The European Challenge Tour 2016 will make two stops in Ireland this year.
The first port of call will be Ballymena’s Galgorm Castle, home of the 2015 Northern Ireland Open. This year, in the absence of the Irish Open the event will be the premier professional golf tournament to be staged in the province. The competition will run from 28-31 July.
In September, Mount Wolseley will again set the stage for the Volopa Irish Challenge – this year’s event may well be poignant with the loss of tournament ambassador, the late Christy O’Connor Jnr (course designer). An early autumn date is scheduled (8-11 September) with a prize fund of €180,000 on offer.
Both courses can be enjoyed by you leading into the Challenge Tour events. Catch the courses in their manicured magnificence this year.
Galgorm Castle are currently running an open series until the end of March from as little as £15 per round. Summer opens start from £20 while general weekend rack rates are £60.
Mount Wolseley, during 2015 held a regular series of open events with prices ranging from €21-€26 and were open to all, we should expect something similar when they release the summer 2016 listings.
So, go on, challenge yourself this year at either championship course.
In general, the outlook is good. Strong dollar/sterling versus euro rates , a 9% VAT rate in the hospitality sector, and, the long-standing view that Ireland is a safe place to visit.
These are three, of many factors that compliment an effective, high-impact marketing campaign by Fáilte Ireland, making this island an attractive destination.
Where does golf fit into this? – This, is still uncertain.
A quick scan across numerous platforms indicate that golf tourism has largely fallen off the agenda, perhaps, left to private tour companies, various club alliances and individuals to promote.
The last activity on the @Golf_Ireland account was in March 2014, the final golf related entry on the Fáilte Ireland website was also March 2014 while over on Discover Ireland things are slightly better with some content added in 2015, however tabs generally lead to dead ends.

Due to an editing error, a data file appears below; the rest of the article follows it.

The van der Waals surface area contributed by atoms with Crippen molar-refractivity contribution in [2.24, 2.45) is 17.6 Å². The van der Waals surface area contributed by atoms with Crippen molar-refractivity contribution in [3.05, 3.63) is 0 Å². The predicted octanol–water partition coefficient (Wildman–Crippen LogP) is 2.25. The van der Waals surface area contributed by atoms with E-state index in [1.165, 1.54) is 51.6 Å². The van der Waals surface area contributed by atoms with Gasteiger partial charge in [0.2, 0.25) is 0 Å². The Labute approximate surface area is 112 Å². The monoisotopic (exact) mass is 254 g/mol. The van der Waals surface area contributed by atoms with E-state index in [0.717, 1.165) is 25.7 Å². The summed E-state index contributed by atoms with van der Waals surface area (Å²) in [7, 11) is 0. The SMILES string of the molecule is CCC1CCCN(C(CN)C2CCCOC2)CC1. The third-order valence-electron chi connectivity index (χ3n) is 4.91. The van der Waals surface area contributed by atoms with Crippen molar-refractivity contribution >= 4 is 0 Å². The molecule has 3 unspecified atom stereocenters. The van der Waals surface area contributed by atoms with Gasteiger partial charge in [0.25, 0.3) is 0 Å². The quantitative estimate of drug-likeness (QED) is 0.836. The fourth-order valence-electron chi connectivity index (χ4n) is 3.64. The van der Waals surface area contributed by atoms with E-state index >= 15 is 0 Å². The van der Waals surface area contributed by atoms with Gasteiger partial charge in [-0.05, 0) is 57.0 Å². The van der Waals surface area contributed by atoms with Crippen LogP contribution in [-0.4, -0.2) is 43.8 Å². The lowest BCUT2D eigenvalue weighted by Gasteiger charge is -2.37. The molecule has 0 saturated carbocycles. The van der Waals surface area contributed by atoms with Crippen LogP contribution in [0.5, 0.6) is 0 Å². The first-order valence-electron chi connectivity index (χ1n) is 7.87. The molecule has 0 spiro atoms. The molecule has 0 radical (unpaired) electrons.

Golf in Ireland is an accessible and popular activity and should be restored into the “package tourism” programme.
Played over three days (4/5/6 July 2016) it takes shape in a 3 person team format, golfers can compete for team and individual glory with a generous prize fund of €6000 on offer.
You can book your place here. The deadline for early bird spots has passed but great value still exists at the rate of €139 per golfer (consider that rack rates for these courses during peak summer can reach €140)
It’s a unique golfing experience on the edge of the world and one event, that’s not to be missed.
And now, the end is near; and so you may face the final curtain.
They’ve stated their case, of which, they are certain.
The Council of National Golf Unions Limited (CONGU) recently announced a number of revisions to the CONGU manual. The much debated and most talked about relate to the handicap system and the degree of increases (or in some instances, decreases) you can incur in a calendar year.
From the Golfnet website:
Among the most significant changes in the 2016 edition of the manual are:
• Exact Handicaps: In Ireland lowest exact handicap is now restricted to 1.0 stroke increase in a calendar year.
• Four Ball Better Ball Handicap Allowance: In stroke play each partner will receive 90% of their full handicap, and in match play the back marker now concedes strokes to the other three players based on 90% of the difference between the full handicaps rather than 75% (3/4) as at present
• Reinstatement of Handicap Status: The reinstatement of a competition status handicap requires a player to submit 3 qualifying scores (which could be 18 hole competitions, 9 hole competitions or Supplementary Scores both home and/or away)
• Continuous Handicap Review: To assist with this process there will now be a computer generated report which highlights those players with 7 consecutive 0.1 increases. Handicap Committees are now recommended to review the performance of such players and to give due consideration to applying a handicap increase where applicable or required.
• Dates – The handicap year will now follow the calendar year,1 January to 31 December, and a player’s handicap will be based on scores returned within that period
In 2015, County Offaly native, Shane Lowry, after a day of Houdiniesque escapes, produced one – a wondrous wedge from what Lowry himself described as “a pretty horrific lie”.
127 yards to carry, from the rough, over a tall tree and a bunker to a pin cut tight left, was it on? Of course it was on, the WGC-Bridgestone Invitational and another life changing moment was the prize.